Internet Safety Resources for Parents

General Tips

Many social networking sites are not accessible to students who are using District #205 managed hardware and network resources appropriately. 

Students should be at least 13 before using most social media services.

Dealing With Bullies
If your student feels bullied, help us reinforce these three steps to deal with bullying or cyberbullying:

Do not respond to the bully. Bullies enjoy controlling the behavior of others. The first step to beating a bully is showing them they can't control you or your responses. Ignore the bully whenever possible. 

You are in control of your digital world. Use email, social media, & cell phone tools to block the bully's attempts. "Un-friend" and "un-follow" the bully so their social media messages are removed from view. The less you are exposed to the bully's messages, the more power you have over the bully. Your internet service providers and your cellular service providers can also help you block bullies if needed.

Contact your parents, teachers, school principal, or another trusted adult and tell them what is happening. Teachers and principals are trained to help in these situations, but remember that there are legal limitations to what they can do and tell you about. You can report the bully to your internet service provider or your cellular service provider so they can take action. Report abuses to social media networks so the bully's account can be examined for possible suspension. Sometimes it is appropriate to contact local law enforcement for help as well. You don't have to be silent - report the bullying behavior so something can be done to help you.

Visit the Illinois Attorney General's Stop Cyberbullying Website

High Tech Crimes Bureau/Illinois Child Exploitation Task Force

Google's Applied Digital Skills team has developed an Online Safety and Digital Well Being curriculum to help students learn how to stay safe online and use digital environments in healthier ways.

Privacy and Internet Safety, from Common Sense Media. Explore frequently asked questions by your child's age level. 

100+ Ideas to Keep Kids Busy This Summer, from Common Sense Media. Lots of free and low-cost ideas to reduce students' screen time during the summer months.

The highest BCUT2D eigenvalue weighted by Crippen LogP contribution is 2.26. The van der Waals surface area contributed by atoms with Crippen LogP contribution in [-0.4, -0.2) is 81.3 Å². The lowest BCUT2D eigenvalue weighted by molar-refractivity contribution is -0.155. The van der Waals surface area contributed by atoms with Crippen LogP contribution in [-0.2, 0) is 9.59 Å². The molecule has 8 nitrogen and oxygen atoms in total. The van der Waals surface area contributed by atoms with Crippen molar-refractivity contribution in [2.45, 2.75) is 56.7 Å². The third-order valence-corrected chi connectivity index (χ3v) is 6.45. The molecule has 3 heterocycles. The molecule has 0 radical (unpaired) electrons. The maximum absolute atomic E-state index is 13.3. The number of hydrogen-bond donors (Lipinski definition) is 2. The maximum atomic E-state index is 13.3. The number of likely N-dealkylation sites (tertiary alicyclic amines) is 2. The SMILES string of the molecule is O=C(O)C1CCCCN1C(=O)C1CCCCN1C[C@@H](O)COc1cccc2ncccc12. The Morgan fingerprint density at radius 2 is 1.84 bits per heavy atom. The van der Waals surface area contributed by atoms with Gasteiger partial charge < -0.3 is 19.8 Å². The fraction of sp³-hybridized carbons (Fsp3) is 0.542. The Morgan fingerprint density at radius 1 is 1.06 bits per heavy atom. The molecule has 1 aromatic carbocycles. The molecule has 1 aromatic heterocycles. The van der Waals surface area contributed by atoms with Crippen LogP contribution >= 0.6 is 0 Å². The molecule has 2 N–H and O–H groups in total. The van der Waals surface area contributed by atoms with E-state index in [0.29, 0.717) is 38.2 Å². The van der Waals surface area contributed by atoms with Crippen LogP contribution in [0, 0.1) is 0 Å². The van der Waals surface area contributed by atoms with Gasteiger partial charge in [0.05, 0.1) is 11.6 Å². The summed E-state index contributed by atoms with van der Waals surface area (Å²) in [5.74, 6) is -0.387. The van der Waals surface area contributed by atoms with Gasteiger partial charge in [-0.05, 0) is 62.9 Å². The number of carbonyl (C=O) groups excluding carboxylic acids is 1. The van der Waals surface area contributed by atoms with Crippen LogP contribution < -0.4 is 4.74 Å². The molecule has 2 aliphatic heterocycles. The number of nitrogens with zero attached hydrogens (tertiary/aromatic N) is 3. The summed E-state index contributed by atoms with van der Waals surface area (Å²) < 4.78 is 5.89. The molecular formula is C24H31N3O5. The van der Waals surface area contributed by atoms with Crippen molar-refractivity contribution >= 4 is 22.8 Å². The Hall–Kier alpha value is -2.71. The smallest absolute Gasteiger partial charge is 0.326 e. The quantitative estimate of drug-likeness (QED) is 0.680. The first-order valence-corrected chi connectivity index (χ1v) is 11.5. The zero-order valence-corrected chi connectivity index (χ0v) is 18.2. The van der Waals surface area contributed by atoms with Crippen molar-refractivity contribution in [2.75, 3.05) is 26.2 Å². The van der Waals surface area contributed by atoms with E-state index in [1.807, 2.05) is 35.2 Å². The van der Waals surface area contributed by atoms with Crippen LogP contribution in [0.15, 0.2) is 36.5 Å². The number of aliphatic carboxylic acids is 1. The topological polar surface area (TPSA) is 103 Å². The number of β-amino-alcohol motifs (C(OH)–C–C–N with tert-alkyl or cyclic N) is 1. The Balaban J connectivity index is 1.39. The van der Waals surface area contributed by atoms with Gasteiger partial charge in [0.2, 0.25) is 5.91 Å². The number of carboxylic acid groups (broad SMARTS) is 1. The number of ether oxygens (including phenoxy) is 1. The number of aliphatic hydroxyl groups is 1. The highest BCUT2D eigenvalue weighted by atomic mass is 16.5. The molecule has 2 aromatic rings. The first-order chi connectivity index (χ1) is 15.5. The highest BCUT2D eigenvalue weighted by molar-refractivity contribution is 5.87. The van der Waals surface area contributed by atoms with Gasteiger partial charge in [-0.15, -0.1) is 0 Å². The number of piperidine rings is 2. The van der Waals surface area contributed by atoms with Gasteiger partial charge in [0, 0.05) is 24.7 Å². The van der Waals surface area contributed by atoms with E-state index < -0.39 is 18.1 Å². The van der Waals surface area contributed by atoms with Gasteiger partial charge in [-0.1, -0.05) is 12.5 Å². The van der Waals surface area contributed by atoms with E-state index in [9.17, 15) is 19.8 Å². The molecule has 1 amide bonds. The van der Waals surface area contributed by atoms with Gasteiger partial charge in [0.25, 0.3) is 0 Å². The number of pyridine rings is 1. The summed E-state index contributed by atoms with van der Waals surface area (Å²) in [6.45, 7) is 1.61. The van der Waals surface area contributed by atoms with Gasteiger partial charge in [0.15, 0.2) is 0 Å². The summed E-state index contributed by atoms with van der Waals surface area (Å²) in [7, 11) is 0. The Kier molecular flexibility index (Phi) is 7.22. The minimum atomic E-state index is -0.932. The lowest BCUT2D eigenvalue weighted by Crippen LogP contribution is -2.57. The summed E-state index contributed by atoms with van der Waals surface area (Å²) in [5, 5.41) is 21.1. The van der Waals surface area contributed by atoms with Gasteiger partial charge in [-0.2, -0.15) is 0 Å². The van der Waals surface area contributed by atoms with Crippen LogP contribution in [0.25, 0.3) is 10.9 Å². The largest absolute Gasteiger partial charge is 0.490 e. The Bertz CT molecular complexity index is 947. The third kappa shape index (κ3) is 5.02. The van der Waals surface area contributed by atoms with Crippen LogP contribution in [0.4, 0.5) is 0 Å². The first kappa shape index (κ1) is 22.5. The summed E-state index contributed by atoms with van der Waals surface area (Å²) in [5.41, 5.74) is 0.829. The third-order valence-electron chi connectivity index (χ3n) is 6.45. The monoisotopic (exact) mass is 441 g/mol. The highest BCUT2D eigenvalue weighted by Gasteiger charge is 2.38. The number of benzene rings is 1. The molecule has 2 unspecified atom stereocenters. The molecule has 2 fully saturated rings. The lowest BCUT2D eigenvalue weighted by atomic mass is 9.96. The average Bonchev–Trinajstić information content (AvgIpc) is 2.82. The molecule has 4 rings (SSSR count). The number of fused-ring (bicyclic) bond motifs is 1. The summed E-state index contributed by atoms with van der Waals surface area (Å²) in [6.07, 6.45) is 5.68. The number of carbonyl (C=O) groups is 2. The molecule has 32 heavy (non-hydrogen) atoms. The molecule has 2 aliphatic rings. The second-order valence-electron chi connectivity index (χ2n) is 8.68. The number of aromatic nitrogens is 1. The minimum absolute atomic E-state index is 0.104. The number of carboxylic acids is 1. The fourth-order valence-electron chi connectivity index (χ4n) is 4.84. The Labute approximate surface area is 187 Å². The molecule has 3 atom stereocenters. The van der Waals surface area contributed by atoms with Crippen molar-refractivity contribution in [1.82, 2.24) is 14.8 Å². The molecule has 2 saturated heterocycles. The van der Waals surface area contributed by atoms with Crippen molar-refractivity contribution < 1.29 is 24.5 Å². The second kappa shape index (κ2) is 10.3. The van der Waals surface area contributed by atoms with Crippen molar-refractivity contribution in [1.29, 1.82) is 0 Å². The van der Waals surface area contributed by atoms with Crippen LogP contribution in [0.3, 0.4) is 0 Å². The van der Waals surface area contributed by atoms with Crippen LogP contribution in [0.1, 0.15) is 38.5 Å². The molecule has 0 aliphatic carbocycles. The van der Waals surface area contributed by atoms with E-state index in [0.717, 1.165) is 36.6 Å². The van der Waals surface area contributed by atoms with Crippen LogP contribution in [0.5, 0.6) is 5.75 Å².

Great Websites for Kids, from the Association for Library Service to Children. 

Galesburg Public Library offers free library cards to any student enrolled in Galesburg CUSD 205 schools - even if you live outside of Galesburg city limits! Call the Library at 309-343-6118 for details!

Get Cyber Smart with Phineas and Ferb -Disney is doing their part to help children stay safe online. Visit this site for answers to many of your questions about cyber safety and ideas to help you talk with your children about staying safe online. 

Facebook, Instagram, and Social Media - Explore questions and articles about students' use of social media. 

On Guard Online, from the Federal Trade Commission (FTC), can help adults understand how to protect students online. This site also has a lot of great tips to help adults learn about online security as well!

Stop Cyberbullying targets the problem of cyberbullying directly and specifically.

CyberBully.org offers a guide for parents and kids who face cyberbullying as they learn to navigate our connected world. Notably, its Parent Guide to Cyberbullying is quite helpful. 

ConnectSafely provides safety tips & advice on nearly all areas of safe Internet use. ConnectSafely provides a number of Parent Guides, including: 

Parent's Guide to Education Technology Parent's Guide to SnapChat Parent's Guide to Cyberbullying
Parent & Educator's Guide to Media LIteracy & Fake News Parent, Educator, & Youth Guide to LGBTQ Cyberbullying The Senior's Guide to Online Safey

and more...

The Federal Trade Commission Consumer Information web page contains lots of video advice to help you stay safe, from protecting yourself from phone and internet scams to how to handle robo-calls and filing complaints.